Film Reviews, Short Review

Fantastic Beasts and Where to Find Them (2016)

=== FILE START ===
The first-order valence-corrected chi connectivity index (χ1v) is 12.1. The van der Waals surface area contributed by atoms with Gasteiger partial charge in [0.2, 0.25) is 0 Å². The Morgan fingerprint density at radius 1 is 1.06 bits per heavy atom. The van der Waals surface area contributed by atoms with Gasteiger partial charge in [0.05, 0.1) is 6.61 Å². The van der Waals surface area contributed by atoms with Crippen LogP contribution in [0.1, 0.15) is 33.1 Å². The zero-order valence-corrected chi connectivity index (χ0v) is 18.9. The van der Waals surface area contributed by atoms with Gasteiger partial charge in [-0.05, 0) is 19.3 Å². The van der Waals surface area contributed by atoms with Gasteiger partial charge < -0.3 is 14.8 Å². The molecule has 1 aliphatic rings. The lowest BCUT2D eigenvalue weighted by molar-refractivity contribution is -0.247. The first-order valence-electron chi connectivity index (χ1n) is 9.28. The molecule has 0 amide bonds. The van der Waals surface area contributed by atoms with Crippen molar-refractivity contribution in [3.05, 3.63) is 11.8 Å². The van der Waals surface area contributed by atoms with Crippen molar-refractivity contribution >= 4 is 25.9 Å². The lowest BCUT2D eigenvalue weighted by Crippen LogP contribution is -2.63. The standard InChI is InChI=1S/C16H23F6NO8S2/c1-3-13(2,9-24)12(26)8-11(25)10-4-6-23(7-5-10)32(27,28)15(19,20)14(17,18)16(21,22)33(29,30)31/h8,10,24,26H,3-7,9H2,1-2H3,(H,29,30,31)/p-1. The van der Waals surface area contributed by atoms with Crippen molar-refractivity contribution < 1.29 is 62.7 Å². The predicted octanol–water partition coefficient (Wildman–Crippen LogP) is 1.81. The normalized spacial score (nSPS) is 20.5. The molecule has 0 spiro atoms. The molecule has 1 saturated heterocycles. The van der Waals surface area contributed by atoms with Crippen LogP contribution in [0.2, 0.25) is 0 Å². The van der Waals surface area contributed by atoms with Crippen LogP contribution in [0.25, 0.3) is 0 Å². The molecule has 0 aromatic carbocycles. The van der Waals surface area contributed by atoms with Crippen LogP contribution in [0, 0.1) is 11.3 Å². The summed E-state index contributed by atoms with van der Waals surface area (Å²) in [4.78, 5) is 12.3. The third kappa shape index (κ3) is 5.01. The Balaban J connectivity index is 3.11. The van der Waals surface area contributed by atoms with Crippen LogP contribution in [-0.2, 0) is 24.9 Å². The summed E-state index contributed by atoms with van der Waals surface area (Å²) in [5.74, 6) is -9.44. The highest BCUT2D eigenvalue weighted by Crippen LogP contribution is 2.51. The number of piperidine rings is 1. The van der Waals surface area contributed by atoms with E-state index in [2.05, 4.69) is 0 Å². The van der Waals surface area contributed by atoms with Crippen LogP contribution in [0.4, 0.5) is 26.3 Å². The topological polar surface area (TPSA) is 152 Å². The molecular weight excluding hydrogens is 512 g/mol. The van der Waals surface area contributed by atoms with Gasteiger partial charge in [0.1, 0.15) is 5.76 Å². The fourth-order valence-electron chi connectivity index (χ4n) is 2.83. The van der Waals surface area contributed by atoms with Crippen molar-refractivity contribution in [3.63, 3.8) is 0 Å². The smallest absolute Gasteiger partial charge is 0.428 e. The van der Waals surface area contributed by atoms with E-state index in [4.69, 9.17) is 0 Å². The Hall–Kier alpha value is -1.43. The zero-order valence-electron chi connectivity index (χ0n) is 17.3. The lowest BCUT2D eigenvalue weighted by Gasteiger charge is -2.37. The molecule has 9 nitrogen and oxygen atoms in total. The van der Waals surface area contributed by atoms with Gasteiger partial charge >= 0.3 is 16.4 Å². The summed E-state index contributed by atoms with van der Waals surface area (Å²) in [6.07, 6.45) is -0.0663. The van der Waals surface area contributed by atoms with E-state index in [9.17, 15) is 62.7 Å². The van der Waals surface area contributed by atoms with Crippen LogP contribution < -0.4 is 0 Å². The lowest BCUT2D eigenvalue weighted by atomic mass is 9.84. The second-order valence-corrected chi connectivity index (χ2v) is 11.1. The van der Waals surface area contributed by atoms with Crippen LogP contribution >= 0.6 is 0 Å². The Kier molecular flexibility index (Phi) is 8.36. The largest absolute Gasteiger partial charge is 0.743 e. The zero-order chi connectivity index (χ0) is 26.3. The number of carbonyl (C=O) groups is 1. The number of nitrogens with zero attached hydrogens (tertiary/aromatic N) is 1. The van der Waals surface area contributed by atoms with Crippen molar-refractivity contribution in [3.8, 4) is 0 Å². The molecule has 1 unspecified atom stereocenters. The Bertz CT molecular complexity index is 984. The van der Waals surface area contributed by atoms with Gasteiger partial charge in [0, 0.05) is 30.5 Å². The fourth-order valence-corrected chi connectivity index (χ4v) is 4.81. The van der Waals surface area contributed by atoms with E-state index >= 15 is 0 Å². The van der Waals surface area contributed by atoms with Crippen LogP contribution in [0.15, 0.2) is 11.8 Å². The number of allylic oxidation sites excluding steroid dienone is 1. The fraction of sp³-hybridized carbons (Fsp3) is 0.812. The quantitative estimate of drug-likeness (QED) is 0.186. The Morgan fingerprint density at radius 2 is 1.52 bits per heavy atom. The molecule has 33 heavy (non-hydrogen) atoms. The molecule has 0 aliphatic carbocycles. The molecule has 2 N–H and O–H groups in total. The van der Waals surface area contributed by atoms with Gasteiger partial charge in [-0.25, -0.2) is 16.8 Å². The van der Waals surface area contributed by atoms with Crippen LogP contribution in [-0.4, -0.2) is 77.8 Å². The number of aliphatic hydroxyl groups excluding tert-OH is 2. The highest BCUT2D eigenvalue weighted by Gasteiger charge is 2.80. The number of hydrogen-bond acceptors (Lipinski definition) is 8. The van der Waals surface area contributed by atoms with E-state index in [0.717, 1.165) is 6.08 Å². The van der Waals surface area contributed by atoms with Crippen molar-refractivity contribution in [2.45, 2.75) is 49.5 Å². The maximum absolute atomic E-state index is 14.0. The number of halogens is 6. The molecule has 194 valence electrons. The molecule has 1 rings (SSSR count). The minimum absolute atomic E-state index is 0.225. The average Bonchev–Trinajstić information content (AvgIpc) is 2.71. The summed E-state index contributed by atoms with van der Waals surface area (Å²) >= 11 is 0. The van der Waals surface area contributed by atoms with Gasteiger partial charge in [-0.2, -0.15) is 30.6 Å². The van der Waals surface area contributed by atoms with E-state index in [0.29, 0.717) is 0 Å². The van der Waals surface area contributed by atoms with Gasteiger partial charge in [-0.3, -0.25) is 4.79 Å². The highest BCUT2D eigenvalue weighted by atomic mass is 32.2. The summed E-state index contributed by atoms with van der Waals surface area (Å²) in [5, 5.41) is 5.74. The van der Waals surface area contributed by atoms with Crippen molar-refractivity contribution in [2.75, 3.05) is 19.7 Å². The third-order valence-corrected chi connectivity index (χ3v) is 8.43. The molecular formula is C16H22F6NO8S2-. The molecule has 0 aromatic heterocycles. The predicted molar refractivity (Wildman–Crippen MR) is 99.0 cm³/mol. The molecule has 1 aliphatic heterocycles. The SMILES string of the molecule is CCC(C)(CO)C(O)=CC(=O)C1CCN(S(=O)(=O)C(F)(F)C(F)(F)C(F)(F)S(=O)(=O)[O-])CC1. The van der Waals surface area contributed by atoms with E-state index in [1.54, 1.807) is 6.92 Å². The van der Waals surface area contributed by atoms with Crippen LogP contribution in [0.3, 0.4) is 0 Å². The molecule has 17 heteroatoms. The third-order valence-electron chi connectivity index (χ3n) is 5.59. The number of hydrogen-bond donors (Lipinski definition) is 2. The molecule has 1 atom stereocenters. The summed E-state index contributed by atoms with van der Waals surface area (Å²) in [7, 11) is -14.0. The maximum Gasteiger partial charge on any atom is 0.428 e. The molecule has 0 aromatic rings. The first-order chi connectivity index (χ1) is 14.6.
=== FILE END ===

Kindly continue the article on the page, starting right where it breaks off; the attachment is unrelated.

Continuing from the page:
Let no money-spinning franchise go underused, so say the benevolent executives of Hollywood, and thus as the inevitable as the death of capitalism arrives the Harry Potter-universe-set prequels, beginning with Fantastic Beasts and Where to Find Them. Eddie Redmayne is likeable and charming enough as Newt Scamander, a British wizard in the US carrying around a caseful of beasties in his Tardis-like suitcase. Whilst a lot of imagination and visual appeal has been injected into this magical recreation of mid-20s New York—one particular scene where Newt takes an audience-surrogate muggle on a tour of his suitcase zoo is outstanding in its sense of visual grandstanding and awe—but unfortunately, an excellent supporting cast (Samantha Morton, Ezra Miller, Colin Farrell) is wasted on shallow characters written by JK Rowling, whose script prioritises whip-bang plot machinations above world-building and characterisation. There’s enough craft in here, with solid direction from Harry Potter regular David Yates to make it worth the while of long-term fans, but it’s difficult to find oneself being won over by it.


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